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Re: strangest things after upgrade from 8 to 9

On Sat, Dec 29, 2018 at 02:40:41PM -0500, Roberto C. Sánchez wrote:
> On the other hand, I have done in-place upgrades of Debian on every
> occasion

Ditto. Worked better than they tell on this list to the newcomers.
This particular installation I'm writing from began its life as etch
back before it was testing.

> save one: when I moved my main personal file server from 32-bit
> to 64-bit after a hardware swap.

Did that one too.

> Debian's upgrade process is rather robust.  So much so, that people
> complaining to Red Hat that Debian managed to provide robust in-place
> upgrades since forever

For the sake of the completeness, Red Hat provides a way. It involves
booting from an install CD/DVD with an "upgrade" option. It's
unsupported though.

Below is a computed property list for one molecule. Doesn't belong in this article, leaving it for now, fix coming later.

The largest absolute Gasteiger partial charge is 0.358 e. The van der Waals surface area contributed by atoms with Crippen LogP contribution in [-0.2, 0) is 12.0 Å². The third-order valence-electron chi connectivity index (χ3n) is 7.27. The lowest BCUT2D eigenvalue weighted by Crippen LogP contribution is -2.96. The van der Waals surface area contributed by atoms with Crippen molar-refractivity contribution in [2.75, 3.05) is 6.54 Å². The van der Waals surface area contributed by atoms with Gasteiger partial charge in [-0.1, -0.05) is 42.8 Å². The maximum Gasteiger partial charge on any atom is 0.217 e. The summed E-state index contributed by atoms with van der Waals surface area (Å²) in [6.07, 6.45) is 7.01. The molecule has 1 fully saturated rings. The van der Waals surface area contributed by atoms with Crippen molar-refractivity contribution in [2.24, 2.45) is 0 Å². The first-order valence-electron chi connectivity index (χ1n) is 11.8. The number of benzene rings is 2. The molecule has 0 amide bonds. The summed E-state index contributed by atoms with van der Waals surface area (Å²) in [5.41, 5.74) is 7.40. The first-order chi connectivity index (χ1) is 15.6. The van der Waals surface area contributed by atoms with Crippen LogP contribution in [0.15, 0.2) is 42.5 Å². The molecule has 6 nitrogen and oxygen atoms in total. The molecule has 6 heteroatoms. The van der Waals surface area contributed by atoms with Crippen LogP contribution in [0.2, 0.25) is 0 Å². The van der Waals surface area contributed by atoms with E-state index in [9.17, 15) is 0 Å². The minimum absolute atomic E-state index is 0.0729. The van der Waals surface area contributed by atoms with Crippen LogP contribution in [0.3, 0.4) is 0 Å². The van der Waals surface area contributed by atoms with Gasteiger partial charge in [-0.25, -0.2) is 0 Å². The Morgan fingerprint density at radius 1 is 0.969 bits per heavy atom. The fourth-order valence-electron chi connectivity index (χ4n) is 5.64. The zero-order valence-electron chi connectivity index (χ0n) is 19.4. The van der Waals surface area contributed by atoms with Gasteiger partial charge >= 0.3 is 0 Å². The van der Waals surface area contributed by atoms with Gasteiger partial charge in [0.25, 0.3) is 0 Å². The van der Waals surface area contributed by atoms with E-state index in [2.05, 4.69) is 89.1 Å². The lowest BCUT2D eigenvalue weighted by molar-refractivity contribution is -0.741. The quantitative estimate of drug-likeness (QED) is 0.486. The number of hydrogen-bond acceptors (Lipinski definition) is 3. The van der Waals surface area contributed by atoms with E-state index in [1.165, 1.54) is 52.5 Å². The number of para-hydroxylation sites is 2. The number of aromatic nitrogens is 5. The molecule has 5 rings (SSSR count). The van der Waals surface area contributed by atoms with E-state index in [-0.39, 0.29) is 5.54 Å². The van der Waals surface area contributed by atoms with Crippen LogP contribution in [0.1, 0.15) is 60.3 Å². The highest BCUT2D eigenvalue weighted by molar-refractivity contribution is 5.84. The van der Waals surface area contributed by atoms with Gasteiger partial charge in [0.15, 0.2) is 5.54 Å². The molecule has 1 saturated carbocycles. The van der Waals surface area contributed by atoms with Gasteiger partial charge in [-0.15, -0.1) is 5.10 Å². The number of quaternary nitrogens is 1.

I did it multiple times, end result can be described as 'salvageable'.

> while people paying $$$ for RHEL support
> contracts were always told, "wipe and reinstall" was at least part of
> what moved Red Hat to start providing support for in-place upgrades (at
> least as of RHEL7, if I understand correctly).

Please do not blame support for that.
Those poor (literally) overseas guys and gals have two options then it
comes to such things.
Option A - do it official Red Hat way (i.e. - reinstall).
Option B - suggest a customer to do an unsupported upgrade, and get
blamed/fired for all kinds of inevitable trouble afterwards.

> The problem that people tend to encounter is when they either don't read
> and follow the instructions in the release notes for the new release or
> have packages installed from low quality third party sources.

Or, in this particular case, follow "good old"
configure-make-make_install pattern.

> There have been some problematic transitions (e.g., the one involving
> udev was a good example)

That's a *very* x86-centric POV.
For instance, whoever came up with the idea of disabling
CONFIG_COMPACTION on armel/kirkwood between jessie and stretch rendered
armel ununsable on stretch.
And let's do not mention kfreebsd.